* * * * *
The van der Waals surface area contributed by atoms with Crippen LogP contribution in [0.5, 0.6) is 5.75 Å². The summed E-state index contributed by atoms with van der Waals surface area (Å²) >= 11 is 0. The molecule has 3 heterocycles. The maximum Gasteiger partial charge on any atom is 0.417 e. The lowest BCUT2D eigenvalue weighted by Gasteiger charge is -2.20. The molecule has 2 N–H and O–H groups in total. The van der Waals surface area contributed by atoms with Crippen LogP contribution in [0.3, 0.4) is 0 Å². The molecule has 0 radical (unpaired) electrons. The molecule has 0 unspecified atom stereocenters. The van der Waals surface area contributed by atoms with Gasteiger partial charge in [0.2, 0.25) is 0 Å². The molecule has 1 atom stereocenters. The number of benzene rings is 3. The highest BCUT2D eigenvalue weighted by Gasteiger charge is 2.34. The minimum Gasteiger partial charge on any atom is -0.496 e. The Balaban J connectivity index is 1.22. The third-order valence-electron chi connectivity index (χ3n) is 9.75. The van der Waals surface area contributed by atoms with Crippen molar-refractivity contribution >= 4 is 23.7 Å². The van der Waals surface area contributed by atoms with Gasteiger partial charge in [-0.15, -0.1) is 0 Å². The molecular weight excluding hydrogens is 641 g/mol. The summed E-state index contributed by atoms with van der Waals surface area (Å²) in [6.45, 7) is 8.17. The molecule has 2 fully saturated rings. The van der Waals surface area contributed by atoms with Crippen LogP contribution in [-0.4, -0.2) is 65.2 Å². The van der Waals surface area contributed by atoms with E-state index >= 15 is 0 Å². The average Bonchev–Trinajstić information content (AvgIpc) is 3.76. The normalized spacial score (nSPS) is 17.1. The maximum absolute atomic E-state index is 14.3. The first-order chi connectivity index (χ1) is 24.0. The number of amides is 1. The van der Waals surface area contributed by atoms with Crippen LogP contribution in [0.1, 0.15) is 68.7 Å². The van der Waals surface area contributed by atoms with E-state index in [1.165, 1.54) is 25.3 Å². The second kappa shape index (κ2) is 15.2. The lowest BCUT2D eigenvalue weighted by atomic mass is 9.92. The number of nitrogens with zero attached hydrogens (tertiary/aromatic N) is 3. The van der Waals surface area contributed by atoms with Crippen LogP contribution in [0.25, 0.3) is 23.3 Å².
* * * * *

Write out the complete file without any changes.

The van der Waals surface area contributed by atoms with Crippen LogP contribution in [0.5, 0.6) is 5.75 Å². The summed E-state index contributed by atoms with van der Waals surface area (Å²) >= 11 is 0. The molecule has 3 heterocycles. The maximum Gasteiger partial charge on any atom is 0.417 e. The lowest BCUT2D eigenvalue weighted by Gasteiger charge is -2.20. The molecule has 2 N–H and O–H groups in total. The van der Waals surface area contributed by atoms with Crippen LogP contribution in [0.3, 0.4) is 0 Å². The molecule has 0 radical (unpaired) electrons. The molecule has 0 unspecified atom stereocenters. The van der Waals surface area contributed by atoms with Gasteiger partial charge in [0.2, 0.25) is 0 Å². The molecule has 1 atom stereocenters. The number of benzene rings is 3. The highest BCUT2D eigenvalue weighted by Gasteiger charge is 2.34. The minimum Gasteiger partial charge on any atom is -0.496 e. The Balaban J connectivity index is 1.22. The third-order valence-electron chi connectivity index (χ3n) is 9.75. The van der Waals surface area contributed by atoms with Crippen molar-refractivity contribution >= 4 is 23.7 Å². The van der Waals surface area contributed by atoms with Gasteiger partial charge in [-0.15, -0.1) is 0 Å². The molecular weight excluding hydrogens is 641 g/mol. The summed E-state index contributed by atoms with van der Waals surface area (Å²) in [6.45, 7) is 8.17. The molecule has 2 fully saturated rings. The van der Waals surface area contributed by atoms with Crippen LogP contribution in [-0.4, -0.2) is 65.2 Å². The van der Waals surface area contributed by atoms with E-state index >= 15 is 0 Å². The average Bonchev–Trinajstić information content (AvgIpc) is 3.76. The normalized spacial score (nSPS) is 17.1. The maximum absolute atomic E-state index is 14.3. The first-order chi connectivity index (χ1) is 24.0. The number of amides is 1. The van der Waals surface area contributed by atoms with Crippen LogP contribution in [0.1, 0.15) is 68.7 Å². The van der Waals surface area contributed by atoms with E-state index in [1.165, 1.54) is 25.3 Å². The second kappa shape index (κ2) is 15.2. The lowest BCUT2D eigenvalue weighted by atomic mass is 9.92. The number of nitrogens with zero attached hydrogens (tertiary/aromatic N) is 3. The van der Waals surface area contributed by atoms with Crippen LogP contribution in [0.25, 0.3) is 23.3 Å².